Book Review: Her Smoke Rose Up Forever, James Tiptree, Jr.

Now, I’ve done a bit of research, and apparently when you review a collection of short stories you have to review each individual story – I’m not going to do that.

And it’s not only because I’m lazy – I actually don’t want to ruin any of these beautiful stories for you. You should buy this book, I’m not joking.

James Tiptree, Jr. was probably one of the best science fiction authors to have ever written. Why am I tagging a bloke called James Tiptree, Jr. in my year of reading women? Because James Tiptree, Jr. was actually Alice Sheldon, an intelligence agent for both the USAF and the CIA, who wrote as Tiptree to protect her professional career.

“It has been suggested that Tiptree is female, a theory that I find absurd, for there is to me something ineluctably masculine about Tiptree’s writing.”  – Robert Silverberg


Tiptree’s work collected here deals with sex, and violence, and arousal, and death. From the tragic xenophobic xenophile of And I Awoke and Found Me Here on the Cold Hill’s Side to the story that has haunted me since childhood – although I forgot the name of the author, I always remembered Houston, Houston, Do You Read? to the sad, haunting victory of With Delicate Mad Hands. Yes, James Tiptree, Jr. was a master of titles.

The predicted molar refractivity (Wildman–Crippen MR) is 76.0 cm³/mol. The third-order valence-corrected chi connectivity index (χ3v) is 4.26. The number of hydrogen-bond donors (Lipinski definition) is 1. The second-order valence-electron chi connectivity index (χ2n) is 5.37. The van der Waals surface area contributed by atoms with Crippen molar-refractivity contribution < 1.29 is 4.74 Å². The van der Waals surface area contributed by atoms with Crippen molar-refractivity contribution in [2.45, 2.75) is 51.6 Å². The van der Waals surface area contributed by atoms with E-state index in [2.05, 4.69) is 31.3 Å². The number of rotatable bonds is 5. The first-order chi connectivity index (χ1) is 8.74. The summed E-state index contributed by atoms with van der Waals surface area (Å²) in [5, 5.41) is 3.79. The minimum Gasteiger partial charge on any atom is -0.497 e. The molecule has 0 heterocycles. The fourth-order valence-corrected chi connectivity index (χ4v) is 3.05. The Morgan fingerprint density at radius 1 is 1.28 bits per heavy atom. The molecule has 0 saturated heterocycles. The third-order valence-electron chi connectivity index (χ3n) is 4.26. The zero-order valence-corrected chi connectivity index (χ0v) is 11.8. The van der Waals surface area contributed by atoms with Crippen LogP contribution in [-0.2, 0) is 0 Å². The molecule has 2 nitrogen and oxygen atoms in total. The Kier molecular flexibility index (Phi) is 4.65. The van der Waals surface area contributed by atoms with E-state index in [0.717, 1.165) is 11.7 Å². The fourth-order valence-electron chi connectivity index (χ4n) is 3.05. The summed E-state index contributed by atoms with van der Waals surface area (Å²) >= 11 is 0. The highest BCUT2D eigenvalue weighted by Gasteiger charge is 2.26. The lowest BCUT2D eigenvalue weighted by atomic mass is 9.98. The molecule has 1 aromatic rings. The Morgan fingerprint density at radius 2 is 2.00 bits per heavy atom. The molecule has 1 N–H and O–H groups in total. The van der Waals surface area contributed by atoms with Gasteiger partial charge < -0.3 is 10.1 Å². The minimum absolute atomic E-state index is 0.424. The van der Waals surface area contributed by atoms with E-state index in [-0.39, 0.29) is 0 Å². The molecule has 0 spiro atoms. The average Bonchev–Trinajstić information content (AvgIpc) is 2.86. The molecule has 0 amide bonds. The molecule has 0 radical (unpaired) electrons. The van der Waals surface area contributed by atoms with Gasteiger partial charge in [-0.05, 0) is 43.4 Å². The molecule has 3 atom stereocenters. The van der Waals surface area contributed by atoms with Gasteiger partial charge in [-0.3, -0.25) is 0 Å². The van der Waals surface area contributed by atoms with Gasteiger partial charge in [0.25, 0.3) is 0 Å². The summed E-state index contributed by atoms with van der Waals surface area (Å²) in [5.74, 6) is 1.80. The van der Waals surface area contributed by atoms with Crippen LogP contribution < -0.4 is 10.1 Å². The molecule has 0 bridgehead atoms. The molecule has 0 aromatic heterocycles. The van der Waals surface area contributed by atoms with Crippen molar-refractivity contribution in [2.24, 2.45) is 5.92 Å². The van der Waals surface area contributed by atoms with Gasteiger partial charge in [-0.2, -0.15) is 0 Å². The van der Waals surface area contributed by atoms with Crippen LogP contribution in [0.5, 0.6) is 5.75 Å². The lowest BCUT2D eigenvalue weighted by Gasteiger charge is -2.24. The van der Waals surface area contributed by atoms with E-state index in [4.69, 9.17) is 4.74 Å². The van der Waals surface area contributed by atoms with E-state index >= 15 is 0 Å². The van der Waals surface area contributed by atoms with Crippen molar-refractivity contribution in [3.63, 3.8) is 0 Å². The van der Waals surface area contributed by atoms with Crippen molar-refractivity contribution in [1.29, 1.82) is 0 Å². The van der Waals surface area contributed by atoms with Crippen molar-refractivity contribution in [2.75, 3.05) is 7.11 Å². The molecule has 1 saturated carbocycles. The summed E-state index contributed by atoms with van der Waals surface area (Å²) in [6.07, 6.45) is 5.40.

I cannot recommend this collection highly enough, And Her Smoke Rose Up Forever is a beautiful, moving exploration of humanity and of real science fiction – our humanity is exposed through our non-humanity, to each other and to the aliens that we conquer and subjugate in her stories. The cold hostility of humanity toward the conquered in We Who Stole the Dream and to one another in The Screwfly Solution are breath-taking, as is the beauty found in Slow Music. 

What a beautiful collection. Equal parts terrifying, beautiful and tragic.

Glorious science fiction.

“Passing in any crowd are secret people whose hidden response to beauty is the desire to tear it into bleeding meat.” 

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One thought on “Book Review: Her Smoke Rose Up Forever, James Tiptree, Jr.

  1. […] This review originally appeared on Chris White Writes. […]

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